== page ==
Thursday, July 2, 2015

Don't add insult to unseen injuries

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Not all injuries are visible and do not assume that someone is taking advantage because he or she doesn´t meet your expectations of how a disabled person "should" appear. (iStock)
Not all injuries are visible and do not assume that someone is taking advantage because he or she doesn't meet your expectations of how a disabled person "should" appear. (iStock)

DEAR ABBY: I suffered a serious accident at work and have endured numerous surgeries, with another on the horizon. Because the injuries are in the cervical and lumbar areas, they are not visible.

Last week, I parked my car in a handicapped spot in the supermarket parking lot. Having a proper tag on my license plate, I didn't think twice about it. As I entered the store, a woman who had parked nearby started shouting at me, saying I shouldn't have parked where I did. I indicated she should read my plate, to which she then replied that I was "phony" for taking advantage of the system. I imagine she thought this because I was walking unaided that day.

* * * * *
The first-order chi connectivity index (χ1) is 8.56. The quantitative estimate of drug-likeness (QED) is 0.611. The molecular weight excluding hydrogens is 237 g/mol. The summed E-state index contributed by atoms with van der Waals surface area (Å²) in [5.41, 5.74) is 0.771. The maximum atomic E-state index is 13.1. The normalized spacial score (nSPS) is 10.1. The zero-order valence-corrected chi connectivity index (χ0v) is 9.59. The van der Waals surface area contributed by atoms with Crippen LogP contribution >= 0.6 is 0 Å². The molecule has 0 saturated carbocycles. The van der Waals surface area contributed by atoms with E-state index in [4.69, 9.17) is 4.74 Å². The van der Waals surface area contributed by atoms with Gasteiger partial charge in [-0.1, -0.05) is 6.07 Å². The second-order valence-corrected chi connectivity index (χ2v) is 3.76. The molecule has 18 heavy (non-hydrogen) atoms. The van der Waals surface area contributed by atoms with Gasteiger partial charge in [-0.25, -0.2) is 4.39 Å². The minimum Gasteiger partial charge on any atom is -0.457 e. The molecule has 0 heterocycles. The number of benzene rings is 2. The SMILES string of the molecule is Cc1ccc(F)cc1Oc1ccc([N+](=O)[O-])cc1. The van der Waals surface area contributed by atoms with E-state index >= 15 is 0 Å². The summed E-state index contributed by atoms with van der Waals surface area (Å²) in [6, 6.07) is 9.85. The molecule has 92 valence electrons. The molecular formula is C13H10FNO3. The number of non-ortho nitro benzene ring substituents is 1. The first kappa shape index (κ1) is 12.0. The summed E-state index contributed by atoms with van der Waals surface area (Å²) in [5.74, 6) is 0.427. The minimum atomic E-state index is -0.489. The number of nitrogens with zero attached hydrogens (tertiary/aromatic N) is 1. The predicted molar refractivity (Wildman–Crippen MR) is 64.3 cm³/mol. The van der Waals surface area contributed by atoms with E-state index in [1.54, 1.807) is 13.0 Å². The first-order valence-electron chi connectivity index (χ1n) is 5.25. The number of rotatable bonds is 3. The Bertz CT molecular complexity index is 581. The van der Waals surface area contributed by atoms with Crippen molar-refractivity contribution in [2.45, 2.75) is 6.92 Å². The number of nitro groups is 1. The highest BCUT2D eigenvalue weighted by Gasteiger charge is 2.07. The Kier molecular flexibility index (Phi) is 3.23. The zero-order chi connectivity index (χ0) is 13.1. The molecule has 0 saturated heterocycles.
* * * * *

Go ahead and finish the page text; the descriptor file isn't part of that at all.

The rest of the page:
Abby, please inform your readers that not all injuries are visible and not to assume that someone is taking advantage because he or she doesn't meet your expectations of how a disabled person "should" appear.

- Hurting in Northern California

DEAR HURTING: Gladly. This subject has appeared in my column before. You are correct that not all disabilities are visible. One that comes to mind would be a heart problem that prevents a patient from walking long distances. Another would be multiple sclerosis.

Readers, if you are concerned that someone is gaming the system, rather than confront the person, write down the license number of the car with the handicap plate and inform the Department of Motor Vehicles. If you are correct, the authorities will be interested in that information. And if you are not, you won't have caused someone who already has problems additional distress.

 


Dear Abby is written by Abigail Van Buren, also known as Jeanne Phillips, and was founded by her mother, Pauline Phillips. Contact Dear Abby at www.DearAbby.com or P.O. Box 69440, Los Angeles, CA 90069.

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